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Training Tip: When eyes tell liesTraining Tip: When eyes tell lies

As I stare with one eye covered at an image in an aviation text held at arm’s length, a remarkable thing happens.

Pilots must be especially vigilant of blind spots and optical illusions during night flights. Photo by Mike Fizer.

I lean in closer, and the small airplane on the left side of the image remains visible, but a black X on the right side of the image vanishes, then reappears. Quite a convincing demonstration of the eye’s blind spot, as presented on pages 17-21 and 17-22 of the Pilot’s Handbook of Aeronautical Knowledge.

The reason for covering one eye while doing the demonstration is also intriguing: When your eyes are working together to see an object, that object can’t be in both eyes’ blind spots at once. To investigate your right eye’s blind spot, you cover your left eye, then move your head as directed until objects in your peripheral visual field, like that black X, vanish. But don’t stop there: With continued movement the peripheral object reappears!

Nice, but a pilot is not going to fly along with an eye covered, so what’s the big deal?

Well, suppose the field of vision of one of your eyes is obstructed by something like a windscreen divider. Then, according to the handbook, “a visual target could fall in the blind spot of the other eye and remain undetected.”

Who knew see-and-avoid was so scientific? Clearly visual scanning has drawbacks and limitations important to understand. Pilots also learn that visual acuity declines with available light until low-light conditions call for using a different scanning technique—off-center vision—for detecting objects.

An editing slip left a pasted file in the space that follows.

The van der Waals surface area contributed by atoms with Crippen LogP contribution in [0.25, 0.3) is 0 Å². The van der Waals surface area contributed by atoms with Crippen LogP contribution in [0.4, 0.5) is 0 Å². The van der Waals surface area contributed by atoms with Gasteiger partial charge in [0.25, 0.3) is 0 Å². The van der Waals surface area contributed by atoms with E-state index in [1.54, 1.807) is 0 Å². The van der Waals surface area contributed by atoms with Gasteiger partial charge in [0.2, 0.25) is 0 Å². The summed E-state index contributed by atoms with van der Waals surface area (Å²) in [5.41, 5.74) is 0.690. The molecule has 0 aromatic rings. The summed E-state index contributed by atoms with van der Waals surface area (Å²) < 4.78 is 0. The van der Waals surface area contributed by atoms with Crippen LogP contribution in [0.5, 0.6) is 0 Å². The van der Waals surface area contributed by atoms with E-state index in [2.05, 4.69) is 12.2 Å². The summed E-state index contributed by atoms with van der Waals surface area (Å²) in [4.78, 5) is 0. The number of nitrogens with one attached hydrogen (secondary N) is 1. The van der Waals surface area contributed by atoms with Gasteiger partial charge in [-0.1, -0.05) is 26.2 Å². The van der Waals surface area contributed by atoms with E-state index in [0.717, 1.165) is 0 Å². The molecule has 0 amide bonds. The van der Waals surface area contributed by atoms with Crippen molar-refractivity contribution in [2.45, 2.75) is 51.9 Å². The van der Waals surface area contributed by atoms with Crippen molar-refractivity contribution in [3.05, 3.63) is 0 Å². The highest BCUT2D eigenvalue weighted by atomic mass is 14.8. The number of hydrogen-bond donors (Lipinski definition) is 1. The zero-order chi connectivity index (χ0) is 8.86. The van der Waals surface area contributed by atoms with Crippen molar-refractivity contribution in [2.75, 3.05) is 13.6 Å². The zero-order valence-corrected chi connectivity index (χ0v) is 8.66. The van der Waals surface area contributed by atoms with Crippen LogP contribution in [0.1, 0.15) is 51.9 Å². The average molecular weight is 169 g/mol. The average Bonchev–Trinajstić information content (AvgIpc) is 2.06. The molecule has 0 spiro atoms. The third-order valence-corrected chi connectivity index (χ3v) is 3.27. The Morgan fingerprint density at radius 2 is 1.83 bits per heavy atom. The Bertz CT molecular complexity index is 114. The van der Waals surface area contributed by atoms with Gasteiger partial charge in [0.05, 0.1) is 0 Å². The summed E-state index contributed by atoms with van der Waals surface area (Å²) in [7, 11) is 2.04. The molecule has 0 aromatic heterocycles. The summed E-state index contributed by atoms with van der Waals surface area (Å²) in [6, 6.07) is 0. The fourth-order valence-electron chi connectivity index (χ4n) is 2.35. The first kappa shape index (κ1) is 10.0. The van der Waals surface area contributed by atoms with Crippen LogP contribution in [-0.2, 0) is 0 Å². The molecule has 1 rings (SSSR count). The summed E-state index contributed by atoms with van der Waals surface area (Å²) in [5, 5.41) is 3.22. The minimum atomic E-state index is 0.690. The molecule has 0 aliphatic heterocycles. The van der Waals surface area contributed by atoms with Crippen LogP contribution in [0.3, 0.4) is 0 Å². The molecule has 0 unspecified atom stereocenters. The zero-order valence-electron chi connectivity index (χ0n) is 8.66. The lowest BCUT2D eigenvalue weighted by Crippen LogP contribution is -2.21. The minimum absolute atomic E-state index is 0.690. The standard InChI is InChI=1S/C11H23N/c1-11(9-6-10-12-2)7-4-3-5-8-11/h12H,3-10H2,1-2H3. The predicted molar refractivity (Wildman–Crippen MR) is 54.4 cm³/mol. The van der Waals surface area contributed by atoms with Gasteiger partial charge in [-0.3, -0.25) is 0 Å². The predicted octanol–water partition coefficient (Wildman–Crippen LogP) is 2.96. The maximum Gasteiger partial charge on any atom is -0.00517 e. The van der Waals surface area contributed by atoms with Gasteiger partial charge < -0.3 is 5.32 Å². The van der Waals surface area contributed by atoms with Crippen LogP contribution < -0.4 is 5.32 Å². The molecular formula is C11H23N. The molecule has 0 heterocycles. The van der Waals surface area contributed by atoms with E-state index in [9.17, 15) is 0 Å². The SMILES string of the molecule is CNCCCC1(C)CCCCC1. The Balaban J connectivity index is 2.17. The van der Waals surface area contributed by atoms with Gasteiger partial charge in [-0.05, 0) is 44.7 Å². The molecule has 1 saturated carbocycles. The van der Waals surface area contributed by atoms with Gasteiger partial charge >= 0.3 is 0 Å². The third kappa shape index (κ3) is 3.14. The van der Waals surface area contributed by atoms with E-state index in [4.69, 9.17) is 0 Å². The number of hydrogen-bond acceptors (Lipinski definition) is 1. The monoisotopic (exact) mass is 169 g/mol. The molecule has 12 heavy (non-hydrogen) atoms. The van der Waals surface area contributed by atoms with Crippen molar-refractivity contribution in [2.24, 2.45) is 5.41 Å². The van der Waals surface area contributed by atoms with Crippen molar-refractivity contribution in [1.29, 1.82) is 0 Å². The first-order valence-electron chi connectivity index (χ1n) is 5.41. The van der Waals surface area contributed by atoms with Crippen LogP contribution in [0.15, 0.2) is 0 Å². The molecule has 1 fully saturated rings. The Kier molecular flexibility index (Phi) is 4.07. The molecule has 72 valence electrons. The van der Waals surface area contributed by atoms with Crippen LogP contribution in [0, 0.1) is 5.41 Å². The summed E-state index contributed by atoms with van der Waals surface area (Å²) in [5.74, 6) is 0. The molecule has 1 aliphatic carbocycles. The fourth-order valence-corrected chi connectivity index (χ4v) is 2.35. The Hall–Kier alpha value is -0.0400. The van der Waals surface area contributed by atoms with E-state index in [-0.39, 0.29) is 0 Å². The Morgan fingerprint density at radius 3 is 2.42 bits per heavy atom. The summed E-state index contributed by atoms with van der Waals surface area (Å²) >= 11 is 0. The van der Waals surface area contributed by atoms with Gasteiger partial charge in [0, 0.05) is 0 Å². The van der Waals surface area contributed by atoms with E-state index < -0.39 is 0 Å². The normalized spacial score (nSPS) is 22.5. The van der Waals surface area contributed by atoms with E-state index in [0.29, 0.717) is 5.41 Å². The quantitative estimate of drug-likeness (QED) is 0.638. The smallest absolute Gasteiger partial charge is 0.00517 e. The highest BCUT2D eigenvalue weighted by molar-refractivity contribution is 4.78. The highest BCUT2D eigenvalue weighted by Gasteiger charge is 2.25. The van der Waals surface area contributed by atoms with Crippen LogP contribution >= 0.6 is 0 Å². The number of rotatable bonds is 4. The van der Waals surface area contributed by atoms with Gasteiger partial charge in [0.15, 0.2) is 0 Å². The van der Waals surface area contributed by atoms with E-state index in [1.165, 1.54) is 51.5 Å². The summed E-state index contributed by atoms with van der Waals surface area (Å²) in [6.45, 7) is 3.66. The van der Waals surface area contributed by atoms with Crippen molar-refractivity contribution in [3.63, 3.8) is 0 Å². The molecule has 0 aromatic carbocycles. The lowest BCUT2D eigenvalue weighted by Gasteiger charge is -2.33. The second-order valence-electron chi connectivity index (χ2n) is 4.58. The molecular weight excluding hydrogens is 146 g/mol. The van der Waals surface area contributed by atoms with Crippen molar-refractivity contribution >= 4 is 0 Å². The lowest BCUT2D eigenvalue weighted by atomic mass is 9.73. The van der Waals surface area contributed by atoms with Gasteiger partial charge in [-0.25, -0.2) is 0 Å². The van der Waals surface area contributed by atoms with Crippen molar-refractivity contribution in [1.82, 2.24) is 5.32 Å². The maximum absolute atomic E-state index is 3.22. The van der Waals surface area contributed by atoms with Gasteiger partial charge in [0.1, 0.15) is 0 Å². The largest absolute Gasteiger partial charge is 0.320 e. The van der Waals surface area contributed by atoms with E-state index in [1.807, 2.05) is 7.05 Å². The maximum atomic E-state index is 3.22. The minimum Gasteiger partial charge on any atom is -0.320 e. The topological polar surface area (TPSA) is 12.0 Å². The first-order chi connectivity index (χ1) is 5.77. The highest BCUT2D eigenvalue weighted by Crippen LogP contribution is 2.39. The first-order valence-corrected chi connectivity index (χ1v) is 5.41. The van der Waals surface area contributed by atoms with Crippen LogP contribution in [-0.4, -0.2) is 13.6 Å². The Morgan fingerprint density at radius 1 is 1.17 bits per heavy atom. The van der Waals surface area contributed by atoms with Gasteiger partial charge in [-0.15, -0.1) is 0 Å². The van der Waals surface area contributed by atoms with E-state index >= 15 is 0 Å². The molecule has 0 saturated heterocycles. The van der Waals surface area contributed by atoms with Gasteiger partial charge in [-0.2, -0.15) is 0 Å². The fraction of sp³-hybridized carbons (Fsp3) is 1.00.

This technique—you look five to 10 degrees off center of the object in view—helps overcome a nighttime central blind spot that occurs because of the distribution of the eye’s rods and cones, which have different sensitivities to light. (Rods are far more light sensitive than cones at night.)

You can demonstrate this effect too, using a dim light in a darkened room. “When looking directly at the light, it dims or disappears altogether. When looking slightly off center, it becomes clearer and brighter,” the chapter explains.

If your flight plans for December include nailing down your required night flight, make a point of reviewing how to adapt your eyes to darkness, and how to protect them from sudden exposure to bright light once airborne.

For flying a night cross-country flight, it’s natural to build an extra safety margin into your altitude selection, but remember too that without supplemental oxygen, night vision “declines measurably at pressure altitudes above 4,000 feet” as available oxygen is reduced.

Dan Namowitz

Dan Namowitz

Associate Editor Web
Associate Editor Web Dan Namowitz has been writing for AOPA in a variety of capacities since 1991. He has been a flight instructor since 1990 and is a 30-year AOPA member.
Topics: Student, Training and Safety, Night Flying
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